As the year has progressed, it’s become obvious that 2021 is a banner year for folk and bluegrass, and one of the crown jewels in the first half of the year is this collaboration between Bill MacKay and Nathan Bowles. The latter doubles down on his already excellent reunion with The Black Twig Pickers to mine sorrow and sun with MacKay, placing him on two of the year’s most essential records in the span of just a couple of weeks. Keys leads heavy towards instrumental fare, with the pair’s guitar and banjo sparring in varied settings, weathering fate-rutted elegies and sun-pocked sprints through the open hills. These moments of sun are particularly infectious, as the pair seem bound to push one another with mischievous winks that conjure up some of the same town square settings that the Twigs make so inviting on Friend’s Piece.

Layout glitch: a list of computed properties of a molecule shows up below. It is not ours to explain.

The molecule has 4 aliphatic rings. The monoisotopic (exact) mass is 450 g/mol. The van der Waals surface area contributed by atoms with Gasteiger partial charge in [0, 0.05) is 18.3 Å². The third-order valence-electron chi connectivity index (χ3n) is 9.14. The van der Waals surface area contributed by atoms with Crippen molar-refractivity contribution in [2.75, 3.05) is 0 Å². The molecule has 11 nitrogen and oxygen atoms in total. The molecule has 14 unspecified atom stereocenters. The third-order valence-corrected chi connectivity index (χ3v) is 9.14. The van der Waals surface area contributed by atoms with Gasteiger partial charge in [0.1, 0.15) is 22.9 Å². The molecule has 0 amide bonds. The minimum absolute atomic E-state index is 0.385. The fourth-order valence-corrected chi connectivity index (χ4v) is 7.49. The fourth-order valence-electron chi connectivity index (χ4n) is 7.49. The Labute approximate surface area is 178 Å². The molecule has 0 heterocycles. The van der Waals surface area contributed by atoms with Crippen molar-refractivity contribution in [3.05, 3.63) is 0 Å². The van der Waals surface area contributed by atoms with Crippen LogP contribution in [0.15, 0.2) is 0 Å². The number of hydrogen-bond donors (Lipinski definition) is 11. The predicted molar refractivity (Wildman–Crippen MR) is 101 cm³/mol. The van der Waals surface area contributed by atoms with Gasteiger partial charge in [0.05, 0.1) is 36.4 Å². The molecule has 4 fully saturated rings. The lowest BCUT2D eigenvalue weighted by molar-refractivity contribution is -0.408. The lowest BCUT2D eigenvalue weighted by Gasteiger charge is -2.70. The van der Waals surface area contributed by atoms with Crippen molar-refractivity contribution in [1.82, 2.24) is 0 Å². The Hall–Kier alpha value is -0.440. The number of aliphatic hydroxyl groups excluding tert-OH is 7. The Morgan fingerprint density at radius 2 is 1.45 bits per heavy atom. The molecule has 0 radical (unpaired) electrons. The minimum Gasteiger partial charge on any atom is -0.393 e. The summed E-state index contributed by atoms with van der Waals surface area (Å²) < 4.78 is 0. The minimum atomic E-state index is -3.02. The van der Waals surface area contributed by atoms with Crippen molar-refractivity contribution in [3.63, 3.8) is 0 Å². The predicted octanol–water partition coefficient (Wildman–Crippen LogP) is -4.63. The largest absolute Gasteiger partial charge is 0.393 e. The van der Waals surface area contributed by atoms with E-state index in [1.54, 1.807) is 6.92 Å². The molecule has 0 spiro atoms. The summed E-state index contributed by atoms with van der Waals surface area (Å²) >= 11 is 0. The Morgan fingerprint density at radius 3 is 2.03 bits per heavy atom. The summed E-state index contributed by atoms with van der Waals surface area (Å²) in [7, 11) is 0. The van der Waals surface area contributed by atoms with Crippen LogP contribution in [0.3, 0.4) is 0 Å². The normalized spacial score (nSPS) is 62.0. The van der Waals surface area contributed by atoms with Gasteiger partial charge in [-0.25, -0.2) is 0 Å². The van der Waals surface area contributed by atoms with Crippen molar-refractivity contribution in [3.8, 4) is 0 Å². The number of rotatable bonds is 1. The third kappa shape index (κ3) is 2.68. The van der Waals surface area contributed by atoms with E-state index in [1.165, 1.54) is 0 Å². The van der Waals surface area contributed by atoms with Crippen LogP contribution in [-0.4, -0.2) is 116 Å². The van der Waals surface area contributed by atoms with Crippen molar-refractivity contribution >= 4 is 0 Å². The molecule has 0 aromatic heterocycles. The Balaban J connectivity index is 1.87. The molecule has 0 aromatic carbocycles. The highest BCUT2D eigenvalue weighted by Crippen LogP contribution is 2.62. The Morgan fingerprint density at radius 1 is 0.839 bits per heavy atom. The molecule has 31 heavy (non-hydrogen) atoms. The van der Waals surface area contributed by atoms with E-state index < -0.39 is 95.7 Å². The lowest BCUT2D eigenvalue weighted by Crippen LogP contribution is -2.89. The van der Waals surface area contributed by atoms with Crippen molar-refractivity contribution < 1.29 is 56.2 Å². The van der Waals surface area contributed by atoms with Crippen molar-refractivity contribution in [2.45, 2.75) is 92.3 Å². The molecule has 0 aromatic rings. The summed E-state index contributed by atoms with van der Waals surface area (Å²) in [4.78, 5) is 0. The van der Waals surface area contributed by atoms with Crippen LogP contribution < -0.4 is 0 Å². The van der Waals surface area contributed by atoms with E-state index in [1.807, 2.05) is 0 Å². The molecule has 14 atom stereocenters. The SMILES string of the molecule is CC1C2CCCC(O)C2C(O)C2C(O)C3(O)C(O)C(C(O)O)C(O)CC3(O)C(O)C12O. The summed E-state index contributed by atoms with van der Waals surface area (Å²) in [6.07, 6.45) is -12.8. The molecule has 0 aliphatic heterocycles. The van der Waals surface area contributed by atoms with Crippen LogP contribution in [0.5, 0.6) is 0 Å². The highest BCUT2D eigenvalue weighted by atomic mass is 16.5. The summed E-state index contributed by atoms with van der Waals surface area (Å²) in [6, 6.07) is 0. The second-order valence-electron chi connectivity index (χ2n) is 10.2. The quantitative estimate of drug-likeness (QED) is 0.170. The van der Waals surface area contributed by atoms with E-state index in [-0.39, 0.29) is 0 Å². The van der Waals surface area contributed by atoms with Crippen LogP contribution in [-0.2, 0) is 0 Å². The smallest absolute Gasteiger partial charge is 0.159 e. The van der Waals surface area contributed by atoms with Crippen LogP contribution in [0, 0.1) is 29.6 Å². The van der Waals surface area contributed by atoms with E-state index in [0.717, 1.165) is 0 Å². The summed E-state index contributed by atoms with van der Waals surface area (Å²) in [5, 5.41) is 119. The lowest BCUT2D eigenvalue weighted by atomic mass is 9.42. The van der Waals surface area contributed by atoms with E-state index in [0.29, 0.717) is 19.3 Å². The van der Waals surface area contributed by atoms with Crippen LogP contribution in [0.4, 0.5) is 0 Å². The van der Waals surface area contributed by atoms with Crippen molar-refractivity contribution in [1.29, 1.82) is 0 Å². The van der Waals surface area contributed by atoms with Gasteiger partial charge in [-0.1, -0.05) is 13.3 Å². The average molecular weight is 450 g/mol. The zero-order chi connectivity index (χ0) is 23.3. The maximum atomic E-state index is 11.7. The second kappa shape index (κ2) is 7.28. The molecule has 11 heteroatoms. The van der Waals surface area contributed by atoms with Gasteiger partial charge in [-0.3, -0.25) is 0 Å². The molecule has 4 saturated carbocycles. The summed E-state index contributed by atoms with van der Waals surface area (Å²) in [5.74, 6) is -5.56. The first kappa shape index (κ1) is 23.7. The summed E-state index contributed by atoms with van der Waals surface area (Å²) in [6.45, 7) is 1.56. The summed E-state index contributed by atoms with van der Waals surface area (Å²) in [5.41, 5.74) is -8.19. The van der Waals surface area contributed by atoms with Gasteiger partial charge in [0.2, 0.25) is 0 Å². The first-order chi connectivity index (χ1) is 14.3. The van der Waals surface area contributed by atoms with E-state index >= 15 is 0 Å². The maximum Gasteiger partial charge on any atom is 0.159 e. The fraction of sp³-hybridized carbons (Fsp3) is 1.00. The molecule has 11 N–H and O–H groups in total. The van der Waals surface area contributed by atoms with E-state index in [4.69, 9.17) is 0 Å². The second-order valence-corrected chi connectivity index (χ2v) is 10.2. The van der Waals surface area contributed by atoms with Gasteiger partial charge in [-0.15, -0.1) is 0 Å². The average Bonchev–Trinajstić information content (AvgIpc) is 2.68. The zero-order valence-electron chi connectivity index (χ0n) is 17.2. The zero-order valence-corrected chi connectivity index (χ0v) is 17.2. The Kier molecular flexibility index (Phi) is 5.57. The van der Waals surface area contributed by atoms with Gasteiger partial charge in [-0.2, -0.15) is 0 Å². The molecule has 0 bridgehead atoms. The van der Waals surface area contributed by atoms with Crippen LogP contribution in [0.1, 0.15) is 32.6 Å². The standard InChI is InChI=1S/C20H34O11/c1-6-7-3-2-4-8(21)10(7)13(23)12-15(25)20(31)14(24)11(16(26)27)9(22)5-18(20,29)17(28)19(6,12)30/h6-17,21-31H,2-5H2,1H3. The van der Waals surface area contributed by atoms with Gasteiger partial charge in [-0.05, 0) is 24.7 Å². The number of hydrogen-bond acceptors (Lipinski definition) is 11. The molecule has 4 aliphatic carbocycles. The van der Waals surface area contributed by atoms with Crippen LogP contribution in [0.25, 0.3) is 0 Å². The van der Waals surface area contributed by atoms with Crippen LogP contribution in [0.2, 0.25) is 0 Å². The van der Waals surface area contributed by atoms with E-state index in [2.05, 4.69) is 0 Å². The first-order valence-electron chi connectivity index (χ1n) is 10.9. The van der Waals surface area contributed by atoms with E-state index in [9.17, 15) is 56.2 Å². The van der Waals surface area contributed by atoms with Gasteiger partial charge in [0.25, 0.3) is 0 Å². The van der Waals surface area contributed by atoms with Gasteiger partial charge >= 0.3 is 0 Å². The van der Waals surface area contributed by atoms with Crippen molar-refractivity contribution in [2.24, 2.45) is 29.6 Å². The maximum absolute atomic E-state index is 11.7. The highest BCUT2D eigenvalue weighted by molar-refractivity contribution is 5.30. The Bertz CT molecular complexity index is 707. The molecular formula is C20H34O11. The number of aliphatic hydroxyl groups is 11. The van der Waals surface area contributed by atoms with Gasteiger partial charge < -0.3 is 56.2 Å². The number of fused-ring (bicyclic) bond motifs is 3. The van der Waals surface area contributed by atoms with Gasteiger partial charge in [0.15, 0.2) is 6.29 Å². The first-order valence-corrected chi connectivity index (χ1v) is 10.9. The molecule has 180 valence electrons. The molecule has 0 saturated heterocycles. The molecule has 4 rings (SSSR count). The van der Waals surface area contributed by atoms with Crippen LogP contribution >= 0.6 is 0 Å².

The album is tethered to a pair of covers that seem to act as guideposts for the songs on Keys. Starting off with the reverent “Idumea,” by Ananias Davisson, the duo divine the sorrow from his Kentucky Harmony standout and let the song’s weight drape their own compositions. When MacKay and Bowles do glide into vocal territory on a pair of MacKay penned laments, they find balance with the spiritual sway of E.C. and Orna Ball’s “I See God in Everything,” here just shortened to “I See God.” The old-time shuffle is applied the smirking, yet sorrowful “Late For You Funeral Again.” Though, as they descend into the the darkly shadowed “Truth,” they tie it as a bit of an anchor to the more exploratory pieces, “Dry Rations I & II,” a trio of discord among the more spacious fare. It is, in fact, the balance between the traditional the the transformative that defines the album. The pair nod to the legacy of Appalachian guitar and banjo, but also shine a beacon to where those traditions can lead. The album is as shaded as sunlight on a cracked mountain face — light and dark, resplendent and treacherous, but its a journey worth taking every time.
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